tropical storm madeline hawaii

National Weather Service forecast prediction of Tropical Storm Madeline, as of August 27. Photo: courtesy NWS

Six things to know about hurricane season in Hawaii

If you’re planning to visit Hawaii Volcanoes National Park (HVNP) this weekend, you may need to adjust your schedule. A Tropical Storm Warning from the National Weather Service is currently in effect for Hawaii Island due to Tropical Storm Madeline—heavy rains and winds are expected to reach Hawaii County as early as tomorrow.

Below are some helpful traveler tips we received from the Central Pacific Hurricane Center of things you should know if you are in the Islands during a watch or warning for a tropical storm or hurricane:

1. Stay out of the water.

It is best not to underestimate how the water appears, even if it looks OK to swim or surf. The ocean can be dangerous whenever there’s a watch or warning for a tropical storm or hurricane.

2. Watches vs. warnings.

Whenever the Central Pacific Hurricane Center issues any kind of watch, you have up to 48 hours to prepare. A warning means that there are about 36 hours before storm conditions are expected.

Hurricane Iniki off Kauai in Sept. 1992.
Photo: National Oceanic and Atmospheric Administration (NOAA).

3. Be prepared.

Familiarize yourself with the procedures of the hotel you’re staying at, should weather conditions worsen. Fill up your gas tank and make sure you have food, water and medication that last up to a week. Since Hawaii is isolated from the mainland, restocking supplies could take a while. And, stay off the road as much as possible to help traffic flow for those who are also preparing themselves.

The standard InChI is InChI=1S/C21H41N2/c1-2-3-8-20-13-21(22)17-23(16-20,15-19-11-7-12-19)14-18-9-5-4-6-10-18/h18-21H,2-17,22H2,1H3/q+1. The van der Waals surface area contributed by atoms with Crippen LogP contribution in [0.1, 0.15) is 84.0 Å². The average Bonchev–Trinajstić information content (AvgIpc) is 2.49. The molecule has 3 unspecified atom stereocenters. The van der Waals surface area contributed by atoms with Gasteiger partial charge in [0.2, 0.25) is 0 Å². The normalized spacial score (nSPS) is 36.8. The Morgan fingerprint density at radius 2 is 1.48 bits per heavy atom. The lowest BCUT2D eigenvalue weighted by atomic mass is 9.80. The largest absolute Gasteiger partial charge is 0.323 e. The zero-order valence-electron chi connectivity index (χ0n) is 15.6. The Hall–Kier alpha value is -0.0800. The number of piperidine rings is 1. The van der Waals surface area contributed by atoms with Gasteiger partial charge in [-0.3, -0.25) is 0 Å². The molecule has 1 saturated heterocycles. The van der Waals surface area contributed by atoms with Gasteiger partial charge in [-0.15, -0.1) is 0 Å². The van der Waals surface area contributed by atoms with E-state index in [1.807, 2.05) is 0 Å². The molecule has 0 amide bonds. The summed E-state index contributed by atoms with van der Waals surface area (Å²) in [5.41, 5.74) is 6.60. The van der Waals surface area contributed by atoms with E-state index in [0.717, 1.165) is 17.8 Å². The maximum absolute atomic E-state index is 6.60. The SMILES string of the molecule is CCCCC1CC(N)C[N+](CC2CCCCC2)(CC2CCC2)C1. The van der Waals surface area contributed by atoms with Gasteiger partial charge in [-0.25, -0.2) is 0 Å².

4. Check your flight schedule.

If you’re scheduled to travel during a watch or warning, don’t forget to monitor how the airports are responding. Unexpected and worsening weather conditions can create delays or cause flight cancellations. Call your airline before arriving at the airport to get the latest information and make necessary adjustments.

Damage from Tropical Storm Iselle on Hawaii Island in 2014.
Photo: National Oceanic and Atmospheric Administration (NOAA).

5. Tell someone your plan.

Whether you’re staying at a hotel or with relatives on the island, let someone know what your emergency preparedness and evacuation plans are and check in with them after the storm so that they know you’re safe.

6. Stay up-to-date.

There are a variety of different sources for up-to-date information including radio, news, apps, and other outlets. In case the power goes out, have extra batteries on hand and a battery-powered radio to get the latest information and updates.